on blonde: Zellweger and Pfeiffer in White Oleander.
About My Mothers
By Laura Leon
Directed by Peter Kosminsky
For decades now, there’s been a dearth of women’s pictures—you
know, stories rooted in the concerns and problems of women.
Let’s face it, Working Girl was really a guy’s wet
dream about the girl next door. Women’s pictures were big
in the ’30s and to a much lesser extent until the end of the
studio era. Nowadays, film critics like Leonard Maltin refer
to titles like Baby Face and Paid In Full as
“B” or “three-hanky” movies. Indeed, it’s the rare writer
who does not feel the need to excuse his admiration for the
genre, or define it as some sort of guilty pleasure, like
watching soaps or going to McDonalds.
Oleander wants really hard to be a women’ picture—and
the fact that the book on which it is based was an Oprah selection
nearly guarantees that it can be. But director Peter Kosminsky
also wants his movie to be respected as art, and the resulting
tension screws up whatever chances this already-pretentious
flick has. Ingrid Magnusson (Michelle Pfeiffer) is a beautiful
egotist who believes that the mere fact of her being an artist
should buy her a get-out-of-jail-free card when she offs her
errant lover. Ensconced in a maximum security prison, she
attempts to control all aspects of her daughter Astrid’s (Alison
Lohman) life, thus ensuring that her sensitive teen is screwed
from the git-go. In all seriousness, she intones (here Pfeiffer
affects a basso voice) things like “Our beauty is our strength,”
which I think might be the slogan for some kind of feminine
hygiene product, and “We are Vikings,” albeit Vikings without
the freedom to rape and pillage. Poor Astrid goes from foster
home to foster home, meeting a casebook litany of women who
no doubt will be appearing in the next Oprah book selection,
Reasons Not to Adopt.
Glibness aside, the movie resonates only through the virtuoso
performance of Lohman. Watching her sensitivity slide into
a hardened shell is breathtaking without evoking that arty
feeling of watching great acting. Lohman is particularly moving
in a scene in which Ingrid, like a cat with a mouse, devastates
the unwitting Claire (Rene Zellweger), an actress-foster mom
who “practices feng shui.” Astrid tries with her eyes to warn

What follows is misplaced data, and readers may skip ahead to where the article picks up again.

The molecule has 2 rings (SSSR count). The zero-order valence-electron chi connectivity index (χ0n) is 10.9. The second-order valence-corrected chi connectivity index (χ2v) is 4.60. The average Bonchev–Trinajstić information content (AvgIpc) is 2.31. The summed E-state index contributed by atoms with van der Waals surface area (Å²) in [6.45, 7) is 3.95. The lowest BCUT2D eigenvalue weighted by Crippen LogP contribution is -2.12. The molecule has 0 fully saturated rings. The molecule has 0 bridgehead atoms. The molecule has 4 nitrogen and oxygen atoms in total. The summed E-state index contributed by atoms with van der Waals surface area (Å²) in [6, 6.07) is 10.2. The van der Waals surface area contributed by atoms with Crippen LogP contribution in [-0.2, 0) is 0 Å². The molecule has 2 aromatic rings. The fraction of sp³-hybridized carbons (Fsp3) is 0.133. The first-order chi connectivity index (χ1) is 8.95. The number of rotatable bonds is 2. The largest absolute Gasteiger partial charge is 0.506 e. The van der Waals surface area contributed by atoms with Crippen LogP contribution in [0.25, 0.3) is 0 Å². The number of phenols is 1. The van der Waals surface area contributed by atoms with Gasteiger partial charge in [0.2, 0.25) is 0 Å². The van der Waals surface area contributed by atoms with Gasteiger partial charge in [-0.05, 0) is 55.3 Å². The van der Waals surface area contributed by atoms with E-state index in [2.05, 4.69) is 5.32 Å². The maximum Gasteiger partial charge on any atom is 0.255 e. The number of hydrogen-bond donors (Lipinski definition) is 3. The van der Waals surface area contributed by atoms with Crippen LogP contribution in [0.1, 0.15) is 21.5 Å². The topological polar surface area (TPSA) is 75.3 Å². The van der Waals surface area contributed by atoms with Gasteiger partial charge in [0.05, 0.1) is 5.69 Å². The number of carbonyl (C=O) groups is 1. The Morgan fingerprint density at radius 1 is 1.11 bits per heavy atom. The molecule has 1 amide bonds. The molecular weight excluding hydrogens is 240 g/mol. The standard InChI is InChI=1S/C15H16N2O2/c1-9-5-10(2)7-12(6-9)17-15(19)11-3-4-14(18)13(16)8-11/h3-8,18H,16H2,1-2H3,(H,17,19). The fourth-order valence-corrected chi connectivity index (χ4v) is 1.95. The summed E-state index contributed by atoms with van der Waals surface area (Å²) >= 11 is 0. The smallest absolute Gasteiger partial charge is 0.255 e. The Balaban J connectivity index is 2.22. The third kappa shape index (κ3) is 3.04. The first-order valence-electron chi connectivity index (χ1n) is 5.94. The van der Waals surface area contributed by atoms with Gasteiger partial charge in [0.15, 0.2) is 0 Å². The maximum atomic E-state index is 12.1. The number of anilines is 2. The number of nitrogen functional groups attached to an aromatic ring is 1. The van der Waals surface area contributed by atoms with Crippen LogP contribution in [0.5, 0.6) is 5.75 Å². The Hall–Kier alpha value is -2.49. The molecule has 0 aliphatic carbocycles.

Claire, and to beg a reprieve from Ingrid, all to no avail.
We see her desperate hope for some sort of normalcy, which
she has with Claire, being torn from her by a mother who refuses
to admit that Astrid might be any different than herself.
Pfeiffer is very good in an atypical role, and the fact that
her prison clothes look impossibly white doesn’t detract much
from her performance. Throughout White Oleander, brilliantly
colored shots, imbued in soft whites and vivid blues, intersperse
the action, so much so that the movie usually looks more like
a laundry commercial or outtakes from Blue Crush. Still,
it gives Pfeiffer, Zellweger and Robin Wright Penn, as a stripper-turned-Bible-thumper,
a chance to method act, and it gives audiences a tremendous
opportunity to eyeball Lohman, truly a star in the making.
Directed by Steven Shainberg
A young woman walks into frame wearing a professional business
suit and a bondage harness. With what seems like practiced
efficiency, she pulls a letter out of a typewriter (with her
teeth), pulls a file out of a drawer, prepares a cup of coffee,
and disappears down a dimly lit, lushly carpeted hallway with
a sexy smirk.
Flashback to six months earlier: The same woman, Lee Holloway
(Maggie Gyllenhaal), has just returned home from a stint in
a mental institution. She runs up to her room and breathlessly
digs her hands under the mattress, looking for something.
She pulls out a sewing box decorated with butterflies and
other cute girly-girl-style decorative stickers, and sighs
with a palpable sense of relief. One might think it contains
her Hello Kitty jewelry collection. Instead, the box proves
to be full of razors, artists’ knives, and other surgical-sharp
implements; her joy at the sight of these objects is chilling.
You might not think this strange series of events would be
the beginning of a charming—if bent—romantic comedy, but it
assuredly is. Lee is an emotional and psychological wreck
who finds love and happiness through S & M.
Her journey to mental health begins when she answers a want
ad for a secretarial position at a law firm. Lawyer E. Edward
Grey (James Spader) is an eccentric. Aside from the fact that
his office looks like a movie set, with weirdly dramatic lighting
and coolly outrageous décor, his prescribed office policies
are anachronistic to the point of lunacy: typed documents
and paper files only, with no computers and no fax machines.
As Lee is a superb typist, she raises his interest. When,